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An engineered micropattern to reduce bacterial colonization, platelet adhesion and fibrin sheath formation for improved biocompatibility of central venous catheters.

May RM, Magin CM, Mann EE, Drinker MC, Fraser JC, Siedlecki CA, Brennan AB, Reddy ST - Clin Transl Med (2015)

Bottom Line: Antimicrobial and antithrombotic drugs can prevent infections and thrombosis-related complications, but have associated resistance and safety risks.Blood and serum conditioned micropatterned surfaces reduced 18 h S. aureus and S. epidermidis colonization by 70% (p ≤ 0.05) and 71% (p < 0.01), respectively, when compared to preconditioned unpatterned controls.These results suggest that the incorporation of the Sharklet micropattern on the surface of a CVC may inhibit the initial events that lead to CRBSI and CRT.

View Article: PubMed Central - PubMed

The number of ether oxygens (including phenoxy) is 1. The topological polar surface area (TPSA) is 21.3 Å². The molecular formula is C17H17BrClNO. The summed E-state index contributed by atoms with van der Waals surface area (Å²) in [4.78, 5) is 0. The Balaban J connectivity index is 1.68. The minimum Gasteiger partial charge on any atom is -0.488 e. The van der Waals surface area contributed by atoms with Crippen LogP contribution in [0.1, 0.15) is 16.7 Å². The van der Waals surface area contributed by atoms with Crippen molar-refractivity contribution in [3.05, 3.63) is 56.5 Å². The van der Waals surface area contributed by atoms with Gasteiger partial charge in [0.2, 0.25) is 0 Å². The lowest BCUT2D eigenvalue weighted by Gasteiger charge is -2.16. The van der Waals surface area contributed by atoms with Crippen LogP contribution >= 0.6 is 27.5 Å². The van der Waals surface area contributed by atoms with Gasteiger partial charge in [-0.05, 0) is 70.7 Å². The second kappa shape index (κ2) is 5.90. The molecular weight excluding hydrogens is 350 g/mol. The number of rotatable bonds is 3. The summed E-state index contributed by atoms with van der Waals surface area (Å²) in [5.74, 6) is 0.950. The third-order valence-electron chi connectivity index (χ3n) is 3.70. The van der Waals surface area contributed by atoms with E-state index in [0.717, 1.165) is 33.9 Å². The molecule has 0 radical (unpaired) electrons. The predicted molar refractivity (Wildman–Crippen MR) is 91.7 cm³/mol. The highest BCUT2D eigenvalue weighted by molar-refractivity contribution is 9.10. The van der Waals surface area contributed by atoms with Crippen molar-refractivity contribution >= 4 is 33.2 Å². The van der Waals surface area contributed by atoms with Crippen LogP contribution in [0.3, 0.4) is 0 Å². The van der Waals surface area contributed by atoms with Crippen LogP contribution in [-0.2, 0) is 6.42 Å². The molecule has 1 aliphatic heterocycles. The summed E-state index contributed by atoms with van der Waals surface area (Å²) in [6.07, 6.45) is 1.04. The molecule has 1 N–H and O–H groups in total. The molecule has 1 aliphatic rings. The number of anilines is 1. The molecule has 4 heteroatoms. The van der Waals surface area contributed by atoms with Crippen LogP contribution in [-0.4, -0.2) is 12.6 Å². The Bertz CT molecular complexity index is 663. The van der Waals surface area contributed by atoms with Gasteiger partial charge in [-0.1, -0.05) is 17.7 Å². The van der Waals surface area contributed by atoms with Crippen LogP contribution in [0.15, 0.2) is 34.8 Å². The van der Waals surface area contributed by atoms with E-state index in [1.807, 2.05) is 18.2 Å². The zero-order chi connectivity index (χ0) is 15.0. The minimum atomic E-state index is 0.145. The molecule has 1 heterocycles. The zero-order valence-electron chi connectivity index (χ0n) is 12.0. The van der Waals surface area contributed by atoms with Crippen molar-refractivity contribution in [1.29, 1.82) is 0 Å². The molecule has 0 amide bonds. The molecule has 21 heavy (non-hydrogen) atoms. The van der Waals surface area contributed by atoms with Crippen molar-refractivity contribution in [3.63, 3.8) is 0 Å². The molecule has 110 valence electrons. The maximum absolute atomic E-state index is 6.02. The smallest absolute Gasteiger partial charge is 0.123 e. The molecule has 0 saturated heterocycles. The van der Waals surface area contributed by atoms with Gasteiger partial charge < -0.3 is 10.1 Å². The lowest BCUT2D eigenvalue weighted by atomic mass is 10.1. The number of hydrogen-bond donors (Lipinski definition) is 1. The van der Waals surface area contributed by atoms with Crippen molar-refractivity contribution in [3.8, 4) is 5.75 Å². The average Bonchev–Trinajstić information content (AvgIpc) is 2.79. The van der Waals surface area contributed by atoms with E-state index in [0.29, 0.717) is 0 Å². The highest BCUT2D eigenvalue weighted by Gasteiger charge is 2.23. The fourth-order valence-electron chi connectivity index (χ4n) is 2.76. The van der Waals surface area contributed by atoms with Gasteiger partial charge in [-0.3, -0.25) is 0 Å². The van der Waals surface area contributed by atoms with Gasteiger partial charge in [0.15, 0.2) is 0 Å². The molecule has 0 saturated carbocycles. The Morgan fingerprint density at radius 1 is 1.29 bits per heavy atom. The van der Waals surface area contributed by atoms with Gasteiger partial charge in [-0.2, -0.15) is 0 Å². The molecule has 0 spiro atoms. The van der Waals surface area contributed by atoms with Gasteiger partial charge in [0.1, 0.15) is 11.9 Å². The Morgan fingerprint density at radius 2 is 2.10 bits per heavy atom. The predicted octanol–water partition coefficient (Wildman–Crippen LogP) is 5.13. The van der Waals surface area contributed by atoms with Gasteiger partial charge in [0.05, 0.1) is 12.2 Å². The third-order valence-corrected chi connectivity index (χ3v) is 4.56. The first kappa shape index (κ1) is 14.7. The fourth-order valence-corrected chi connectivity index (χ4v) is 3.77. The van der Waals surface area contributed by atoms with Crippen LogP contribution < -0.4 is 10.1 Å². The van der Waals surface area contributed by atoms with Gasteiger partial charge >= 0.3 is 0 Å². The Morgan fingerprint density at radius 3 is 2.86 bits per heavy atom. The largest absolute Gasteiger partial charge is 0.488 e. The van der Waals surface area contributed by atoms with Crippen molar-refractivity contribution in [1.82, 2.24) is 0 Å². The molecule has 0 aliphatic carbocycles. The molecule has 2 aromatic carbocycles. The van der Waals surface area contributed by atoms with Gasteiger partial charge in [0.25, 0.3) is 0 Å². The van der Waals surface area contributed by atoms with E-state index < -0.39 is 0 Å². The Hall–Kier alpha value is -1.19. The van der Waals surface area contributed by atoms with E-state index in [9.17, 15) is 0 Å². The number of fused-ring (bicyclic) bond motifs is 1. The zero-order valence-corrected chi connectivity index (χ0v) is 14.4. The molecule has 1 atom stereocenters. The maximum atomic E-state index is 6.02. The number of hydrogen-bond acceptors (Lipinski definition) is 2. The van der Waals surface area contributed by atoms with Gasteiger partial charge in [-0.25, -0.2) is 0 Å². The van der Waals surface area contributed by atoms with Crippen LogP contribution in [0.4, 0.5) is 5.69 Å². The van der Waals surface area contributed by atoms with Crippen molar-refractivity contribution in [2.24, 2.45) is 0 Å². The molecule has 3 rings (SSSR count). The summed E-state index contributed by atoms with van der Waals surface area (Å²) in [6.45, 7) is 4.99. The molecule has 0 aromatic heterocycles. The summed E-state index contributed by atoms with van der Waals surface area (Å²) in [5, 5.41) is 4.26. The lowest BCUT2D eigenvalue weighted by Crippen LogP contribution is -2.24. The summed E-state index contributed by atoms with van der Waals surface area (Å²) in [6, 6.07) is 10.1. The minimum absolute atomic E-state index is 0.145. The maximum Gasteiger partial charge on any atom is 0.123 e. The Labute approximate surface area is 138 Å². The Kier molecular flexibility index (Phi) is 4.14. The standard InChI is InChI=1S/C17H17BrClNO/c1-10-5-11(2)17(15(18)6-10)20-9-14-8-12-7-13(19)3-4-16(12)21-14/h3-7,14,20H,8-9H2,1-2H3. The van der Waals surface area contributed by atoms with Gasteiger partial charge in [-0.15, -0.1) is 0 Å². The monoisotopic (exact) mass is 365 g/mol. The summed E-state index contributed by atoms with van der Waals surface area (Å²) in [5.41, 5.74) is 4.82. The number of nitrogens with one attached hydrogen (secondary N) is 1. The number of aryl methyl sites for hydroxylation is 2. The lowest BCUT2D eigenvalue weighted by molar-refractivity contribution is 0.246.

Affiliation: Sharklet Technologies, Inc, 12635 E. Montview Blvd. Suite 155, Aurora, CO 80045, CO USA.

ABSTRACT

Background: Catheter-related bloodstream infections (CRBSIs) and catheter-related thrombosis (CRT) are common complications of central venous catheters (CVC), which are used to monitor patient health and deliver medications. CVCs are subject to protein adsorption and platelet adhesion as well as colonization by the natural skin flora (i.e. Staphylococcus aureus and Staphylococcus epidermidis). Antimicrobial and antithrombotic drugs can prevent infections and thrombosis-related complications, but have associated resistance and safety risks. Surface topographies have shown promise in limiting platelet and bacterial adhesion, so it was hypothesized that an engineered Sharklet micropattern, inspired by shark-skin, may provide a combined approach as it has wide reaching anti-fouling capabilities. To assess the feasibility for this micropattern to improve CVC-related healthcare outcomes, bacterial colonization and platelet interactions were analyzed in vitro on a material common for vascular access devices.